What is the recommended method for detecting account takeover?

Monitoring account activity in real time, in addition to user behavior analysis and automated alerts for suspicious behavior is the best method to detect ATO. Additionally, regularly screening user credentials against known breaches and educating users about risks are essential components of an effective detection strategy.

What industries are most at risk of ATO attacks?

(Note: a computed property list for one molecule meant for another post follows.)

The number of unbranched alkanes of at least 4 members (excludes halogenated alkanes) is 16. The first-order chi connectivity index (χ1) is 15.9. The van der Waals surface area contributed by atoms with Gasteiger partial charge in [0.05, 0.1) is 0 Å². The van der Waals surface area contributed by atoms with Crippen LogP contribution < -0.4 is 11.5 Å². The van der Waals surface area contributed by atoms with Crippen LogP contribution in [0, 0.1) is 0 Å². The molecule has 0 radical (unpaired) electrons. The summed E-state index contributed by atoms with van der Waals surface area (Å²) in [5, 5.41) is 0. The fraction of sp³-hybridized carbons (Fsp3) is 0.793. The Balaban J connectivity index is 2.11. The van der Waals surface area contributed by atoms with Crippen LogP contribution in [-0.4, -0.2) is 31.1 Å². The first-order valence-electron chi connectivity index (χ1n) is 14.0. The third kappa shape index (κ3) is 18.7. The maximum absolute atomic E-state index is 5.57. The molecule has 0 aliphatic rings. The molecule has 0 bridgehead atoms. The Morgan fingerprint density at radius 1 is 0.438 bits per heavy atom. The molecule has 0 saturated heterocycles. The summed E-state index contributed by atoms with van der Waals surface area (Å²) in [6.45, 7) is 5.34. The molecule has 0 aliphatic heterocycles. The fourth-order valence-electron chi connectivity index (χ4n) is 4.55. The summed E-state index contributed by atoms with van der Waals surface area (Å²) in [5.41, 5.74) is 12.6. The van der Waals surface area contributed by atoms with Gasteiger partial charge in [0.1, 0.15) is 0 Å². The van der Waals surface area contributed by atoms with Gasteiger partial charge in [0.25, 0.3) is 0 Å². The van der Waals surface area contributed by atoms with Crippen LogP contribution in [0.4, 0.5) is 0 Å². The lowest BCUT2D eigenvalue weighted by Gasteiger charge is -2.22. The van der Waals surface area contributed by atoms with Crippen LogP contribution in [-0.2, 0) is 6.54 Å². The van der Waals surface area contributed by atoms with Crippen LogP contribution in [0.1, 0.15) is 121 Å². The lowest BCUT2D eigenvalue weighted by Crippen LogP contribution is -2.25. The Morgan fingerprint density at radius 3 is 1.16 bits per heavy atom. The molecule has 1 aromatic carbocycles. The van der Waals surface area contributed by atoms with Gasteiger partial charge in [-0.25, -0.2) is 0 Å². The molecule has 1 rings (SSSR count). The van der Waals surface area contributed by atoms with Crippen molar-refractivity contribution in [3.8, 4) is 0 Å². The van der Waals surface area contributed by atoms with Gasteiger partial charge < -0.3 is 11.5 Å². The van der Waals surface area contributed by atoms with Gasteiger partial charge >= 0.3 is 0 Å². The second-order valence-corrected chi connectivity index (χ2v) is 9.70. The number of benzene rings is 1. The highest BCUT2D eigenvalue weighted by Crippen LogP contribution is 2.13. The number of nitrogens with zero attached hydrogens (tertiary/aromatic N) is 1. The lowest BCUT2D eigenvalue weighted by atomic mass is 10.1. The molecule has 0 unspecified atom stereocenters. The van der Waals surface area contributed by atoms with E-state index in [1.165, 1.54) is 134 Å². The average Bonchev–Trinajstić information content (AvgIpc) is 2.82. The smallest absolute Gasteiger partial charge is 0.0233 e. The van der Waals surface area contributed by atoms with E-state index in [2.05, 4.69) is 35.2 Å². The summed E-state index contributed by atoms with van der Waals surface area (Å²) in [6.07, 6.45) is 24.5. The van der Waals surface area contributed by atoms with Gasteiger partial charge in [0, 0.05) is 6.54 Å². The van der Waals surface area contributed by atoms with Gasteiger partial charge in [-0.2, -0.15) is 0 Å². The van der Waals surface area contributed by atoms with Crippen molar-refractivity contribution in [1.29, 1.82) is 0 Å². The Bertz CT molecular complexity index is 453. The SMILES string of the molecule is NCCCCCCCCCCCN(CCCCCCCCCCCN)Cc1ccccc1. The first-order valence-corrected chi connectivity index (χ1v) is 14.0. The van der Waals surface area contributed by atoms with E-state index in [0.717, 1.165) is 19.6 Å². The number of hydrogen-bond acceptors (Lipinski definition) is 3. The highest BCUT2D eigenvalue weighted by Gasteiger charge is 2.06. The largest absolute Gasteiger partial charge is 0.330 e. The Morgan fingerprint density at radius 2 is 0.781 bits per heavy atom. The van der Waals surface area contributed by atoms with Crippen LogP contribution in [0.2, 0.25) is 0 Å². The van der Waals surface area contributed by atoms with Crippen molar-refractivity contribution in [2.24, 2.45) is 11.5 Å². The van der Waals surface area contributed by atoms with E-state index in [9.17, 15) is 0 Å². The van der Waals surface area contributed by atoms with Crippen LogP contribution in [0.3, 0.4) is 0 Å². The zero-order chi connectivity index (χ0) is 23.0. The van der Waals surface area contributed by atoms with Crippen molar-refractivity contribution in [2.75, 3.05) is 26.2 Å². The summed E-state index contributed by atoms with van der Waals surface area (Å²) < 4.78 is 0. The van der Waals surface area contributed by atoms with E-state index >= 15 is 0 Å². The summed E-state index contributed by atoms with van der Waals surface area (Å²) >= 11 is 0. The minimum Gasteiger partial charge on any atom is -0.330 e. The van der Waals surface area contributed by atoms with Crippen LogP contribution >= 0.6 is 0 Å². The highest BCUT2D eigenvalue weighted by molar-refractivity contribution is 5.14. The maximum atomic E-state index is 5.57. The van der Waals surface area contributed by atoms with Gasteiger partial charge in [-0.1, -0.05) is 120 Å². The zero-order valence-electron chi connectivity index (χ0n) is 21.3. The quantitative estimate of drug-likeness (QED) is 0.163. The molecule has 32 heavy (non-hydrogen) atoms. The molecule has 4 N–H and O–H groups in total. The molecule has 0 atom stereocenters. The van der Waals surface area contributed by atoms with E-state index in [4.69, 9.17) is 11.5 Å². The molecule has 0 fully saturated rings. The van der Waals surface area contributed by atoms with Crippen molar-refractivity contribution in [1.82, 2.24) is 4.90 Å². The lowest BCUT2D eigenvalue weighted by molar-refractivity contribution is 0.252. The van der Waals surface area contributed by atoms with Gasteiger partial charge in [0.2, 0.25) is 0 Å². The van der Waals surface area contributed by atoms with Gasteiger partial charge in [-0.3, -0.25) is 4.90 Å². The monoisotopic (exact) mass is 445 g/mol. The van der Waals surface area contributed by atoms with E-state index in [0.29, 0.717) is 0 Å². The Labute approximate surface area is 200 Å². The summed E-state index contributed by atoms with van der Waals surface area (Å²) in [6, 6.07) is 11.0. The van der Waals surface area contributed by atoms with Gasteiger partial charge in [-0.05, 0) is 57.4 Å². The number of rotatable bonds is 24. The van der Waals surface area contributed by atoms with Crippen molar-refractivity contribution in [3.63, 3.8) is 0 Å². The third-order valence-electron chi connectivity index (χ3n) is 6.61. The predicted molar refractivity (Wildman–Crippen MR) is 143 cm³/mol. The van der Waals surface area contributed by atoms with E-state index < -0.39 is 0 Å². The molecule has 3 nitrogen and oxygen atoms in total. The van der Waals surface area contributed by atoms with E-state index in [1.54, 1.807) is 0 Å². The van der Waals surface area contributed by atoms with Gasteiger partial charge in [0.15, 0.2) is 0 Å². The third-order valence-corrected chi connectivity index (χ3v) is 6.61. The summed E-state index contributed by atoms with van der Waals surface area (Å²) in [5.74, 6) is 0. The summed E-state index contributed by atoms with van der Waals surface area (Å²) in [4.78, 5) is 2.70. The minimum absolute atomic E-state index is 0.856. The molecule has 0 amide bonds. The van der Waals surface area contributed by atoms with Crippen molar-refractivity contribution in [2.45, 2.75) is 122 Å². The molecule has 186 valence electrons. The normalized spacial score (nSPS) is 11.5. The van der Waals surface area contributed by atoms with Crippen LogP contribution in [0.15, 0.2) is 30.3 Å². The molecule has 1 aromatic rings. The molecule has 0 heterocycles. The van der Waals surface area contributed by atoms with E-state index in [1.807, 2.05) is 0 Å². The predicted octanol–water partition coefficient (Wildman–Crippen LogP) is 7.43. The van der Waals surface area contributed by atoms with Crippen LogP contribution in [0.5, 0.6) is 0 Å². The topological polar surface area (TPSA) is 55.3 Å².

Industries most at risk of ATO attacks include but are not limited to financial services, ecommerce, healthcare, iGaming and government and education sectors due to their access to valuable data and financial assets.

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Author avatar
Bence Jendruszak

Bence Jendruszák is the Chief Operating Officer and co-founder of SEON. Thanks to his leadership, the company received the biggest Series A in Hungarian history in 2021. Bence is passionate about cybersecurity and its overlap with business success. You can find him leading webinars with industry leaders on topics such as iGaming fraud, identity proofing or machine learning (when he’s not brewing questionable coffee for his colleagues).